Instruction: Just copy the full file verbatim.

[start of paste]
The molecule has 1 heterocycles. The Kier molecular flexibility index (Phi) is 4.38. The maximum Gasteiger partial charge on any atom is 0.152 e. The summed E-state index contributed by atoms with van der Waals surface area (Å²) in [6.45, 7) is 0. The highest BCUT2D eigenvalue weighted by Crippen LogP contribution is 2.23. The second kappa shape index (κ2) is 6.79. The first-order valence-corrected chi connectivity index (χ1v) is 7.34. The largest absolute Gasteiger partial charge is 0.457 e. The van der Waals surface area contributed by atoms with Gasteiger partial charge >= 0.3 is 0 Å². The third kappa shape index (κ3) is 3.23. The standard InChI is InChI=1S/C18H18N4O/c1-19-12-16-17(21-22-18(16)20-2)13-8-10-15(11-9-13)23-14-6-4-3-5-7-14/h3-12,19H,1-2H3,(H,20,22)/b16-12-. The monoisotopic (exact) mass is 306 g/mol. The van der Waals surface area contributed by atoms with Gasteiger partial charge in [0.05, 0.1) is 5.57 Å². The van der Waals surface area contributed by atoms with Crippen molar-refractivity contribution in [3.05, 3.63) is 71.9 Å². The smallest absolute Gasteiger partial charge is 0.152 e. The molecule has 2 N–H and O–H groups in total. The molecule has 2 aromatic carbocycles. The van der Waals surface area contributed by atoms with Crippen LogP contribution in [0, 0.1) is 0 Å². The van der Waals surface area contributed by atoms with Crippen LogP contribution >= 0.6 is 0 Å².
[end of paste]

The molecule has 1 heterocycles. The Kier molecular flexibility index (Phi) is 4.38. The maximum Gasteiger partial charge on any atom is 0.152 e. The summed E-state index contributed by atoms with van der Waals surface area (Å²) in [6.45, 7) is 0. The highest BCUT2D eigenvalue weighted by Crippen LogP contribution is 2.23. The second kappa shape index (κ2) is 6.79. The first-order valence-corrected chi connectivity index (χ1v) is 7.34. The largest absolute Gasteiger partial charge is 0.457 e. The van der Waals surface area contributed by atoms with Gasteiger partial charge >= 0.3 is 0 Å². The third kappa shape index (κ3) is 3.23. The standard InChI is InChI=1S/C18H18N4O/c1-19-12-16-17(21-22-18(16)20-2)13-8-10-15(11-9-13)23-14-6-4-3-5-7-14/h3-12,19H,1-2H3,(H,20,22)/b16-12-. The monoisotopic (exact) mass is 306 g/mol. The van der Waals surface area contributed by atoms with Gasteiger partial charge in [0.05, 0.1) is 5.57 Å². The van der Waals surface area contributed by atoms with Crippen molar-refractivity contribution in [3.05, 3.63) is 71.9 Å². The smallest absolute Gasteiger partial charge is 0.152 e. The molecule has 2 N–H and O–H groups in total. The molecule has 2 aromatic carbocycles. The van der Waals surface area contributed by atoms with Crippen LogP contribution in [0, 0.1) is 0 Å². The van der Waals surface area contributed by atoms with Crippen LogP contribution >= 0.6 is 0 Å².